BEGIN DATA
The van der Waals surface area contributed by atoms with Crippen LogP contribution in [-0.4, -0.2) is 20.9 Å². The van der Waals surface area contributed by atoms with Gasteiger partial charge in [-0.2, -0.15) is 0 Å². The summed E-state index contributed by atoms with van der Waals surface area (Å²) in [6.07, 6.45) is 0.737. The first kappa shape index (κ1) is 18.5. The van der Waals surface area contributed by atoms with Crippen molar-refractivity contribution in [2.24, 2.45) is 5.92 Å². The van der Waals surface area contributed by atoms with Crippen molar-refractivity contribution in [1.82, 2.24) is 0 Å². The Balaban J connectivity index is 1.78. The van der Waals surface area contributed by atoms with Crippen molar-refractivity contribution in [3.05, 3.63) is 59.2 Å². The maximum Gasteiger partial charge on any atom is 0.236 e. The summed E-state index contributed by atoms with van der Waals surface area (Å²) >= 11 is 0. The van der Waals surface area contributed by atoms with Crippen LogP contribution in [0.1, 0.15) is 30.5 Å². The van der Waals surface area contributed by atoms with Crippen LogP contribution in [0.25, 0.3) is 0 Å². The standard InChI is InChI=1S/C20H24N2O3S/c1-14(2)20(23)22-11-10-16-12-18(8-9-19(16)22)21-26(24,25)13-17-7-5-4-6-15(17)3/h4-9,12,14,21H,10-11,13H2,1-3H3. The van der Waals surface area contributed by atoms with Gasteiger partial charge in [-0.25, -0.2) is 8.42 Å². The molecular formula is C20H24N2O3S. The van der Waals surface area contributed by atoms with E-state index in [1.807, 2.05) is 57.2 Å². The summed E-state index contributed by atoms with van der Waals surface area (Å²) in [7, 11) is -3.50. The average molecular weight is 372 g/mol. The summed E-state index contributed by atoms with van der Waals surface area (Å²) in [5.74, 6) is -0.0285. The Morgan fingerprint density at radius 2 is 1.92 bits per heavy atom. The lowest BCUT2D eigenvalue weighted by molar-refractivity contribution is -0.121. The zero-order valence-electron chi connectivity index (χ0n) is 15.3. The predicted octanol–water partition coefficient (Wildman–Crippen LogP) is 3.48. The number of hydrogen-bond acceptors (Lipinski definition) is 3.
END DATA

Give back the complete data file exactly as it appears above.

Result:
The van der Waals surface area contributed by atoms with Crippen LogP contribution in [-0.4, -0.2) is 20.9 Å². The van der Waals surface area contributed by atoms with Gasteiger partial charge in [-0.2, -0.15) is 0 Å². The summed E-state index contributed by atoms with van der Waals surface area (Å²) in [6.07, 6.45) is 0.737. The first kappa shape index (κ1) is 18.5. The van der Waals surface area contributed by atoms with Crippen molar-refractivity contribution in [2.24, 2.45) is 5.92 Å². The van der Waals surface area contributed by atoms with Crippen molar-refractivity contribution in [1.82, 2.24) is 0 Å². The Balaban J connectivity index is 1.78. The van der Waals surface area contributed by atoms with Crippen molar-refractivity contribution in [3.05, 3.63) is 59.2 Å². The maximum Gasteiger partial charge on any atom is 0.236 e. The summed E-state index contributed by atoms with van der Waals surface area (Å²) >= 11 is 0. The van der Waals surface area contributed by atoms with Crippen LogP contribution in [0.1, 0.15) is 30.5 Å². The van der Waals surface area contributed by atoms with Crippen LogP contribution in [0.25, 0.3) is 0 Å². The standard InChI is InChI=1S/C20H24N2O3S/c1-14(2)20(23)22-11-10-16-12-18(8-9-19(16)22)21-26(24,25)13-17-7-5-4-6-15(17)3/h4-9,12,14,21H,10-11,13H2,1-3H3. The van der Waals surface area contributed by atoms with Gasteiger partial charge in [-0.25, -0.2) is 8.42 Å². The molecular formula is C20H24N2O3S. The van der Waals surface area contributed by atoms with E-state index in [1.807, 2.05) is 57.2 Å². The summed E-state index contributed by atoms with van der Waals surface area (Å²) in [7, 11) is -3.50. The average molecular weight is 372 g/mol. The summed E-state index contributed by atoms with van der Waals surface area (Å²) in [5.74, 6) is -0.0285. The Morgan fingerprint density at radius 2 is 1.92 bits per heavy atom. The lowest BCUT2D eigenvalue weighted by molar-refractivity contribution is -0.121. The zero-order valence-electron chi connectivity index (χ0n) is 15.3. The predicted octanol–water partition coefficient (Wildman–Crippen LogP) is 3.48. The number of hydrogen-bond acceptors (Lipinski definition) is 3.